Waste Management Turns On The Compactor
Although he holds the title of "interim" chairman and CEO of Waste Management Inc., Robert S. (Steve) Miller couldn't be confused with a caretaker executive. In the two weeks since he was rushed in to pull the troubled trash hauler out of its financial dumpster, the Mr. Fixit of Corporate America has set about remaking everything from the cozy board to the very culture of what was one of the hottest growth companies of the '70s and '80s.
Miller is carrying out a makeover plan that Ronald T. LeMay, the outside CEO recruited in July, had plotted. Apparently frustrated by resistance to change at Waste, LeMay quit on Oct. 29. The board tapped Miller, who became a director last May. He was one of three outsiders who joined the board in response to agitation from investors, including George Soros.
On Nov. 11, Miller announced plans to chop jobs and equipment and say good-bye to founder and former Chairman Dean L. Buntrock. His aim: to bring management order and financial discipline to a sprawling company that used aggressive accounting to buoy its stock. "This company had one eye on the stock ticker," says Miller. "I look at efficiencies." He previously helped turn around Chrysler, Olympia & York, Morrison Knudsen, and Federal-Mogul.
"SPOOKY." To create efficiencies at Waste Management, Miller will ax 1,200 managers by Jan. 1, as the company centralizes sales, marketing, and buying activities. Deeper cuts are expected at the 37,700-employee company, especially in the Oak Brook (Ill.) headquarters. Miller wants to wring out $100 million in savings annually. But he also has to spend some money to replace outdated information systems and an aging truck fleet. One former manager suggests as much as 10% of the 23,000-vehicle fleet needs replacing, at $150,000 per garbage truck.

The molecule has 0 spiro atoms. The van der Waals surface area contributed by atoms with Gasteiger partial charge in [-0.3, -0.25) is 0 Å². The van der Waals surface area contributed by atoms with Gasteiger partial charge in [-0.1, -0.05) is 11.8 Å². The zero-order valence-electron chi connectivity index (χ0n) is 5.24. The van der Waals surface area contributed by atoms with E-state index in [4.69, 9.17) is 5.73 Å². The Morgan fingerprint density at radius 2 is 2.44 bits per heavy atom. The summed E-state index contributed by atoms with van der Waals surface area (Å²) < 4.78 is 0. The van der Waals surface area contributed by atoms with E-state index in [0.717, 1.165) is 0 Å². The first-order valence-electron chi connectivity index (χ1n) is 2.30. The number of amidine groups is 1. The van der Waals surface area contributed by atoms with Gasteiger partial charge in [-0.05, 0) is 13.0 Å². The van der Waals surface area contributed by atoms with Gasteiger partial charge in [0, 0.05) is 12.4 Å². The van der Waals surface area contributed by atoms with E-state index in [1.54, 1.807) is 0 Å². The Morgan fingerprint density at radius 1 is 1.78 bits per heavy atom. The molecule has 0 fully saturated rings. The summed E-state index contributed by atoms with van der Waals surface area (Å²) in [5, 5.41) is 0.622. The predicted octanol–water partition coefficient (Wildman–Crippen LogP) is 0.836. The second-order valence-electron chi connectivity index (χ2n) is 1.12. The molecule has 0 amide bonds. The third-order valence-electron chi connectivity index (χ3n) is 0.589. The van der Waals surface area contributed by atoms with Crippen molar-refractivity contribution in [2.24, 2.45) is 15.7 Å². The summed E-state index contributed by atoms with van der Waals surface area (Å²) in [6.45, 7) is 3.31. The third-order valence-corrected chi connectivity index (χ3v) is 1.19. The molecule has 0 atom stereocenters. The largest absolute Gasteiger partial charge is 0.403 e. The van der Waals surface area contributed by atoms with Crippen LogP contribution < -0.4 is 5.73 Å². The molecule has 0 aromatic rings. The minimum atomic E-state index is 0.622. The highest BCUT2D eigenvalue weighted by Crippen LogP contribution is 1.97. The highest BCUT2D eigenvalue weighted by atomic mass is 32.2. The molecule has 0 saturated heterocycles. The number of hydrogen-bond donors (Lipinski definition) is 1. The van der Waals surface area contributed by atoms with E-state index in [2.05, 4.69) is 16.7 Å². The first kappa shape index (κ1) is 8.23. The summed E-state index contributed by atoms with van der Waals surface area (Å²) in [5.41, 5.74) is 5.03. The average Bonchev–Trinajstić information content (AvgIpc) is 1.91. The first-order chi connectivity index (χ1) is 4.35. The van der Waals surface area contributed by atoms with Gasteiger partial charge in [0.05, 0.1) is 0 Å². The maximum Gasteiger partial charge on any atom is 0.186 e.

Some shareholders--who have seen their stock languish for years--are lobbying for structural cuts. Several want Waste to think about selling its holdings in Wheelabrator Technologies and Waste Management International. "Everything should be considered," says Peter H. Huizenga, a cousin of Waste co-founder H. Wayne Huizenga and one of its largest shareholders.
Another issue: cleaning up Waste Management's bookkeeping. In October, LeMay warned that 1996 third-quarter results were inflated by as much as 20% because nonrecurring items, such as gains from sales of discontinued operations, were booked as income; the company had used a slower-than-typical depreciation schedule; and it had taken inadequate environmental-cleanup reserves. LeMay, who declines comment, alluded to the company's "spooky" accounting on his way back to former employer Sprint Corp. Miller says he'll get to the bottom of the overstated earnings by yearend and promises more conservative accounting. Miller warns that this year's fourth-quarter earnings report will be another shocker. Some analysts expect write-offs of up to $1 billion.
The most symbolic change since Miller took the wheel is the earlier-than-expected resignation from the board of Buntrock, architect of Waste's growth-by-acquisition strategy and a recent target of investor ire. While Miller says Buntrock's decision to resign is his own, he adds that any new CEO will be better off without the founder looking over his shoulder. The board, which has added five new members this year, will get two more by spring.
The market is far from sold on the notion of a Waste Management rebound. "At the end of the day, what will determine the success is not strategy but execution," says analyst Marc H. Sulam of Donaldson, Lufkin & Jenrette Inc. Waste's shares have barely budged.
Miller knows he has a lot of convincing to do. But he insists there is no black hole in the books. "This is not an Oxford Health Care," he says. Meanwhile, the interim CEO is pushing ahead with the search for his replacement. Now, the company will look at candidates beyond the service industry for somebody who really knows how to clean up.